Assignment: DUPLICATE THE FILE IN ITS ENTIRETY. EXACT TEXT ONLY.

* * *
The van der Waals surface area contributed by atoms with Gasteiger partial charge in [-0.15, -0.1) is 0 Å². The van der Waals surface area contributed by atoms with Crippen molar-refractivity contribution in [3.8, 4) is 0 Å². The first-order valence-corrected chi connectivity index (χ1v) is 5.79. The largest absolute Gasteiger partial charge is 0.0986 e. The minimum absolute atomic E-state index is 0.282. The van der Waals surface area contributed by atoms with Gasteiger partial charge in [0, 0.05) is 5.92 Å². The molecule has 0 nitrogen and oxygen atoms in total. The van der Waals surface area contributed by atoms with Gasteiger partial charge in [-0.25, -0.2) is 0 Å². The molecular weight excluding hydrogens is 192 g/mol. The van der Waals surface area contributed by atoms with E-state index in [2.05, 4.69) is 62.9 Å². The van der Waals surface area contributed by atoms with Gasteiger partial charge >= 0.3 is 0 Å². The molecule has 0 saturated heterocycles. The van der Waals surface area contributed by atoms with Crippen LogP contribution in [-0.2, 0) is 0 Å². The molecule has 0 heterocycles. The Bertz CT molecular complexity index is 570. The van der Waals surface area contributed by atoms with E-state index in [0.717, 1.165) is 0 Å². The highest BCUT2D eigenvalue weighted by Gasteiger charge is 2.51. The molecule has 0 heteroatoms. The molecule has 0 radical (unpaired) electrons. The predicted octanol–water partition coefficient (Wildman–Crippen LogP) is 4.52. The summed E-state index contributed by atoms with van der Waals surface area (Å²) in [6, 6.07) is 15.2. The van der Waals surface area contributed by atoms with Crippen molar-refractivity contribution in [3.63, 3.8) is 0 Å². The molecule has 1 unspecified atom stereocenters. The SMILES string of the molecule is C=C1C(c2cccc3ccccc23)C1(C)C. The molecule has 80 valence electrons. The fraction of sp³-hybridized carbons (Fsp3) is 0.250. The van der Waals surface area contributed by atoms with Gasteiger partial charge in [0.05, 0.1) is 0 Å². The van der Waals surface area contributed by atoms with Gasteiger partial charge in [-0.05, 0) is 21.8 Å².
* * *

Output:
The van der Waals surface area contributed by atoms with Gasteiger partial charge in [-0.15, -0.1) is 0 Å². The van der Waals surface area contributed by atoms with Crippen molar-refractivity contribution in [3.8, 4) is 0 Å². The first-order valence-corrected chi connectivity index (χ1v) is 5.79. The largest absolute Gasteiger partial charge is 0.0986 e. The minimum absolute atomic E-state index is 0.282. The van der Waals surface area contributed by atoms with Gasteiger partial charge in [0, 0.05) is 5.92 Å². The molecule has 0 nitrogen and oxygen atoms in total. The van der Waals surface area contributed by atoms with Gasteiger partial charge in [-0.25, -0.2) is 0 Å². The molecular weight excluding hydrogens is 192 g/mol. The van der Waals surface area contributed by atoms with E-state index in [2.05, 4.69) is 62.9 Å². The van der Waals surface area contributed by atoms with Gasteiger partial charge >= 0.3 is 0 Å². The molecule has 0 saturated heterocycles. The van der Waals surface area contributed by atoms with Crippen LogP contribution in [-0.2, 0) is 0 Å². The molecule has 0 heterocycles. The Bertz CT molecular complexity index is 570. The van der Waals surface area contributed by atoms with E-state index in [0.717, 1.165) is 0 Å². The highest BCUT2D eigenvalue weighted by Gasteiger charge is 2.51. The molecule has 0 heteroatoms. The molecule has 0 radical (unpaired) electrons. The predicted octanol–water partition coefficient (Wildman–Crippen LogP) is 4.52. The summed E-state index contributed by atoms with van der Waals surface area (Å²) in [6, 6.07) is 15.2. The van der Waals surface area contributed by atoms with Crippen molar-refractivity contribution in [3.63, 3.8) is 0 Å². The molecule has 1 unspecified atom stereocenters. The SMILES string of the molecule is C=C1C(c2cccc3ccccc23)C1(C)C. The molecule has 80 valence electrons. The fraction of sp³-hybridized carbons (Fsp3) is 0.250. The van der Waals surface area contributed by atoms with Gasteiger partial charge in [0.05, 0.1) is 0 Å². The van der Waals surface area contributed by atoms with Gasteiger partial charge in [-0.05, 0) is 21.8 Å².